Latest Mirai-based botnet targets SSH servers for crypto mining

Mirai-Based Botnet

A new Mirai-based botnet called NoaBot has been used by threat actors as part of a crypto mining campaign since early 2023.

“The capabilities of the new botnet, NoaBot, include a wormable self-spreader and an SSH key backdoor to download and execute additional binaries or self-propagate to new victims,” ​​Akamai security researcher Stiv Kupchik said in a report shared with The Hacker News.

Mirai, whose source code was leaked in 2016, is the precursor to a number of botnets, the most recent of which is InfectedSlurs, capable of carrying out distributed denial-of-service (DDoS) attacks.

There are indications that NoaBot could be linked to another botnet campaign involving a Rust-based malware family known as P2PInfect, which recently received an update to target routers and IoT devices.

This is based on the fact that threat actors have also experimented with dropping P2PInfect instead of NoaBot in recent attacks on SSH servers, indicating that a switch to custom malware is likely being attempted.

Despite NaoBot’s Mirai foundations, the spreader module uses an SSH scanner to look for servers prone to dictionary attack to brute force them and add a SSH public key to the .ssh/authorized_keys file for remote access. Optionally, it can also download and execute additional binaries after successful exploitation or spread itself to new victims.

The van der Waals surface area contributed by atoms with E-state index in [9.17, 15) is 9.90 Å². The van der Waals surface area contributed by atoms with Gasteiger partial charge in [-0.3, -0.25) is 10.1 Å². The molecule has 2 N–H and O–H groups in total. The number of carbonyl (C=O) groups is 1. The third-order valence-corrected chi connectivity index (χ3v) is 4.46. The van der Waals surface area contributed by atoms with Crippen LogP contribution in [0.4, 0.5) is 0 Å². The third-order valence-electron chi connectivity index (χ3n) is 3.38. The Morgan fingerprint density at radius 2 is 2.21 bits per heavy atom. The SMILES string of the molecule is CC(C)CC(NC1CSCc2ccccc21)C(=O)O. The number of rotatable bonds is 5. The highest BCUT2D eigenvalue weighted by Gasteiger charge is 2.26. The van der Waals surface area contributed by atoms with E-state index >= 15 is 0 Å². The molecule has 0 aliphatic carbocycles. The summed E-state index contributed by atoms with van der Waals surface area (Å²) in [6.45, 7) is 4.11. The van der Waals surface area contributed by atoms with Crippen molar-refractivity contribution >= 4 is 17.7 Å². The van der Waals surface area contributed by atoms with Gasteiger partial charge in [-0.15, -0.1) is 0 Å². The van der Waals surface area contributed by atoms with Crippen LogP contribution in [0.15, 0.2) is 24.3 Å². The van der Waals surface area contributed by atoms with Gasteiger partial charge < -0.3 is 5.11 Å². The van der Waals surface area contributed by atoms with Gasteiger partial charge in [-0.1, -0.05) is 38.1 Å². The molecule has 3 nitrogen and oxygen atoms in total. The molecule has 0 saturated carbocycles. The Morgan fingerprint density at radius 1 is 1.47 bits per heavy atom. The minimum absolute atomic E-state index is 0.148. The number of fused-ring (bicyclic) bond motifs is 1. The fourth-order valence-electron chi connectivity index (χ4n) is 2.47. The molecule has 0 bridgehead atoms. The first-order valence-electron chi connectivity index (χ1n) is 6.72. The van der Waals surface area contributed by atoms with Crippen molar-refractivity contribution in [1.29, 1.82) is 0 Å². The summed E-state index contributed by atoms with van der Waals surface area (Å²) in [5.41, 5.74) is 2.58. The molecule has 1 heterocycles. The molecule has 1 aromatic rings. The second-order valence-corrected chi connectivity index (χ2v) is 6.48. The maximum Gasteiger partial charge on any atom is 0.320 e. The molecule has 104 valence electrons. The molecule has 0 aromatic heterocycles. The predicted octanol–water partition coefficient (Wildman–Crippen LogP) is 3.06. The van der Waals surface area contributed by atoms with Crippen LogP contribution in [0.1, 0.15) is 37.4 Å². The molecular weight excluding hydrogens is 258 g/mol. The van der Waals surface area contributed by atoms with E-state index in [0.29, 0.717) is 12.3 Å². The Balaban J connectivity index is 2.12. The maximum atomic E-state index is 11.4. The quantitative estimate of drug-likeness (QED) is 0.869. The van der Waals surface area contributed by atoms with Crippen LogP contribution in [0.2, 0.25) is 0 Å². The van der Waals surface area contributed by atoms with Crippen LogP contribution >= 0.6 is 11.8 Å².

Mirai-based botnet

“NoaBot is compiled with uClibc, which appears to change the way antivirus engines detect the malware,” Kupchik noted. “While other Mirai variants are usually detected with a Mirai signature, NoaBot’s antivirus signatures are those of an SSH scanner or a generic Trojan.”

In addition to integrating obfuscation tactics to make the analysis challenging, the attack chain ultimately results in the deployment of a modified version of the XMRig coin miner.

What makes the new variant better than other similar Mirai botnet-based campaigns is that it does not contain any information about the mining pool or wallet address, making it impossible to assess the profitability of the illegal cryptocurrency mining program.

“The miner is obfuscating its configuration and also using a custom mining pool to avoid revealing the wallet address used by the miner,” Kupchik said, emphasizing a degree of preparedness from the threat actors.

Akamai said it has so far identified 849 victim IP addresses geographically distributed around the world, with high concentrations reported in China, so much so that this amounts to almost 10% of all attacks on its honeypots in 2023.

“The malware’s method of lateral movement is via plain old SSH credential dictionary attacks,” Kupchik said. “Restricting random Internet SSH access to your network significantly reduces the risks of infection. Additionally, using strong (non-default or randomly generated) passwords also makes your network more secure, because the malware has a basic list of guessable passwords.”


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